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Notes from a Red Planet: Ray Bradbury

Scott Maxwell • June 06, 2012

Mars rover driver Scott Maxwell relates a story of how he handed Ray Bradbury an opportunity to drive on Mars.

Inspiring Neil Armstrong videos

Andrea Carroll • May 30, 2012

Videos capture a conversation between Armstrong and CPA Alex Malley. He speaks in detail about his lunar landing; he talks about our future in space. He holds no punches, and pushes for an innovative future in space

Making eclipse magic

Emily Lakdawalla • May 16, 2012

How to enjoy a solar eclipse with your kids, making shadow magic with a pinhole viewer.

Video: We Must Explore

Andrew Chaikin • May 04, 2012

Planetary exploration is in trouble. Massive budget cuts threaten to starve NASA’s planetary program for years to come. If you are as angered and frightened by this situation as I am, I ask you to make your voice heard. Please share this video. And tell Washington, “We Must Explore.”

Nearly the last view of Endeavour with its life-blood flowing

Ben Cooper • April 08, 2012

After 12 years of photographing the space shuttle, and even getting to work for NASA as a photographer for the final three years of the program, I never had the privilege of going inside the cockpit until the program was over.

Interesting times for young planetary researchers

Matt Siegler • March 21, 2012

After NASA Night at the 2012 Lunar and Planetary Science Conference in Houston, Texas, a group of young scientists (most of us just out of graduate school) met to discuss what we could do both in the near and far term to revive NASA's ability to continue the flagship mission program we would all like to see in our future.

Public service announcement by, and for, planetary grad students

Matthew Chojnacki • March 19, 2012

The President's proposed 2013 NASA budget calls for deep cuts to the nation's very successful planetary science program. These cuts not only threaten the future of planetary science, but also impact our ability to conduct deep space missions. As the next generation of planetary scientists, the graduate student community is deeply concerned about the ramifications of these budget cuts, and we must voice our concerns to policymakers in Washington, D.C.

"How Much Would You Pay for the Universe?"

Charlene Anderson • March 08, 2012

NASA's Mars science exploration budget is being decimated, we are not going back to the Moon, and plans for astronauts to visit Mars are delayed until the 2030s -- on funding not yet allocated, overseen by a congress and president to be named later.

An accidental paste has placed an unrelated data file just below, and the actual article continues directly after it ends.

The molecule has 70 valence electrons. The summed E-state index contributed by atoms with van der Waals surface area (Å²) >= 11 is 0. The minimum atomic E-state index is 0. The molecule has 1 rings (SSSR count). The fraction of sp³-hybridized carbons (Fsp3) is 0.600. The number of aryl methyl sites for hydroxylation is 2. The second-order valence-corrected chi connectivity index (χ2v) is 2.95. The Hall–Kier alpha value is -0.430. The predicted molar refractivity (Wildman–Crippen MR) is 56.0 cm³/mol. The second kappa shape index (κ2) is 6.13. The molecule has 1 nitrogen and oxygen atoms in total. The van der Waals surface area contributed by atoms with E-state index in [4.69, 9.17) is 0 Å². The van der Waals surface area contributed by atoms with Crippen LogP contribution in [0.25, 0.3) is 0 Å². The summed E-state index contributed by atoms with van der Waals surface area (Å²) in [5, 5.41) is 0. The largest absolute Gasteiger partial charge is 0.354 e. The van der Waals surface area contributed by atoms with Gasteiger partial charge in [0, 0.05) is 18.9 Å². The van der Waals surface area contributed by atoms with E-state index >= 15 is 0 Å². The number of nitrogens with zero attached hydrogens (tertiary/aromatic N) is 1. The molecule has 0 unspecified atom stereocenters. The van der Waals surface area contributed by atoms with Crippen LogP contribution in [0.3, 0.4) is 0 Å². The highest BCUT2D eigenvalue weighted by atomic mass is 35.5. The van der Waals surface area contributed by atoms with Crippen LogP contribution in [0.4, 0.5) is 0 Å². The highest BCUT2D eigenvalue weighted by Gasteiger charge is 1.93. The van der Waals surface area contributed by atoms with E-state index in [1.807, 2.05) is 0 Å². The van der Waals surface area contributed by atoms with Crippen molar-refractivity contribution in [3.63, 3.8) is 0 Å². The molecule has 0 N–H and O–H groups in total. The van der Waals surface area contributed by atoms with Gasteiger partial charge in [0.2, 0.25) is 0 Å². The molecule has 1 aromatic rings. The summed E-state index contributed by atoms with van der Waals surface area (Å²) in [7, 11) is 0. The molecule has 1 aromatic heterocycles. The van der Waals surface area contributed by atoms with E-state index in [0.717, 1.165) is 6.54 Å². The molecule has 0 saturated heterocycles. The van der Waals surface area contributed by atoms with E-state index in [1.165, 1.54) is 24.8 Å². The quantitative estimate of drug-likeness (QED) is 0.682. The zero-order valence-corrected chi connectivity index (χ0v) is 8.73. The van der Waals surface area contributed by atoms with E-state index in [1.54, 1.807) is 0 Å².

LeetUp Reconnaissance Report

Emily Lakdawalla • March 06, 2012

A recap of the "carnival of nerdly delights" that is LeetUp.

Big Bend designated International Dark Sky Park

Neil Patrick Stewart • February 16, 2012

Last week, I received a press release with the headline "Big Bend National Park Designated As International Dark Sky Park." I asked my brother Neil to write something about this announcement for me.

Reflections on Phobos LIFE

Bruce Betts • January 13, 2012

We explore space for the noblest goals of science and exploration, and we often persevere in spite of challenges. But space exploration is fraught with bad things happening, or, to use the technical term, ouchies. The Planetary Society's Phobos LIFE biomodule will re-enter the Earth's atmosphere in the next few days with the rest of the Phobos-Grunt mission.

Anahita's first eclipse

Emily Lakdawalla • December 13, 2011

Emily wakes up her 5-year-old daughter to experience her first lunar eclipse.

365 Days of Astronomy Celebrates Sagan's Birthday

Mat Kaplan • November 10, 2011

The 365 Days of Astronomy Podcast celebrated Carl Sagan's birthday yesterday by reposting my conversation with Ann Druyan, Sagan's Co-creator and life-partner. Links inside.

The fish that sent us to the moon

Jason Davis • October 20, 2011

The tale of NASA's Super Guppy aircraft, which ferried parts of America's space program to their launch pads.

A Distant View of Triton

Ted Stryk • September 26, 2011

Ted Stryk reminisces on how he was turned on to astronomy.

The Cornell Clock

Emily Lakdawalla • August 26, 2011

Bill Nye, the Executive Director of the Planetary Society will be at his alma mater, Cornell University, this Saturday, August 27, for the dedication of a remarkable Solar Noon Clock that has been installed on the front face of Rhodes Hall on the Cornell campus.

Vesta, a revelation

Pablo Gutierrez-Marques • August 09, 2011

I have to admit it: three months ago I did not understand why space science is important. This is a pretty bold statement coming from a practicing aerospace engineer, but recent events have corrected this lack of understanding, and I am not embarrassed to correct myself in this blog. But let us not get ahead of the story.

A visit with Curiosity

Emily Lakdawalla • July 11, 2011

I had an amazing opportunity back in April: an invitation to go inside the fabled Spacecraft Assembly Facility at the Jet Propulsion Laboratory to see the next Mars rover up close.

Observing at the WIYN

Meg Schwamb • June 08, 2011

On May 5 and 6, I had a run on the WIYN (Wisconsin-Indiana-Yale-NOAO) telescope, a 3.5 m telescope, the second largest telescope on Kitt Peak in Arizona.

A rare direct hit from a meteorite

Emily Lakdawalla • May 09, 2011

Meteorites hit Earth all the time, but they almost never score direct hits on human-built structures (or humans, for that matter). Once in a while, though, direct hits do happen, and it looks like this recent event in Poland was the real thing.

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